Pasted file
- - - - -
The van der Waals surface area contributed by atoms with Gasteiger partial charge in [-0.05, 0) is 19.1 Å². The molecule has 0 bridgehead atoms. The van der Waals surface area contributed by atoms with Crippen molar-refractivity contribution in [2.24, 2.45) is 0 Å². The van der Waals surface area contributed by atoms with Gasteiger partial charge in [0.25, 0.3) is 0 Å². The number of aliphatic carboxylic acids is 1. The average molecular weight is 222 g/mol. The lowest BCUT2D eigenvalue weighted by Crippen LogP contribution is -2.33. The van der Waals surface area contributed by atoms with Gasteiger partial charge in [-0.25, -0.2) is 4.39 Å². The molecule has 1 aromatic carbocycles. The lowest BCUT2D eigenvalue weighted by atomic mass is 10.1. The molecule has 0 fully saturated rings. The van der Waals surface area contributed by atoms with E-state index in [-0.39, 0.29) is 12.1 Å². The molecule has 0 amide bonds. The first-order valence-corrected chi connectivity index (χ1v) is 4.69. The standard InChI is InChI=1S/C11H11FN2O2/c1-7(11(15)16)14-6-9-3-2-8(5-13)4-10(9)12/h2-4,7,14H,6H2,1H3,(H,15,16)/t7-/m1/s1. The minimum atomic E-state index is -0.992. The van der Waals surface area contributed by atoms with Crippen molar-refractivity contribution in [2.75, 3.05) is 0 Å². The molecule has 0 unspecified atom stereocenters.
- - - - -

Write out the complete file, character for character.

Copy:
The van der Waals surface area contributed by atoms with Gasteiger partial charge in [-0.05, 0) is 19.1 Å². The molecule has 0 bridgehead atoms. The van der Waals surface area contributed by atoms with Crippen molar-refractivity contribution in [2.24, 2.45) is 0 Å². The van der Waals surface area contributed by atoms with Gasteiger partial charge in [0.25, 0.3) is 0 Å². The number of aliphatic carboxylic acids is 1. The average molecular weight is 222 g/mol. The lowest BCUT2D eigenvalue weighted by Crippen LogP contribution is -2.33. The van der Waals surface area contributed by atoms with Gasteiger partial charge in [-0.25, -0.2) is 4.39 Å². The molecule has 1 aromatic carbocycles. The lowest BCUT2D eigenvalue weighted by atomic mass is 10.1. The molecule has 0 fully saturated rings. The van der Waals surface area contributed by atoms with E-state index in [-0.39, 0.29) is 12.1 Å². The molecule has 0 amide bonds. The first-order valence-corrected chi connectivity index (χ1v) is 4.69. The standard InChI is InChI=1S/C11H11FN2O2/c1-7(11(15)16)14-6-9-3-2-8(5-13)4-10(9)12/h2-4,7,14H,6H2,1H3,(H,15,16)/t7-/m1/s1. The minimum atomic E-state index is -0.992. The van der Waals surface area contributed by atoms with Crippen molar-refractivity contribution in [2.75, 3.05) is 0 Å². The molecule has 0 unspecified atom stereocenters.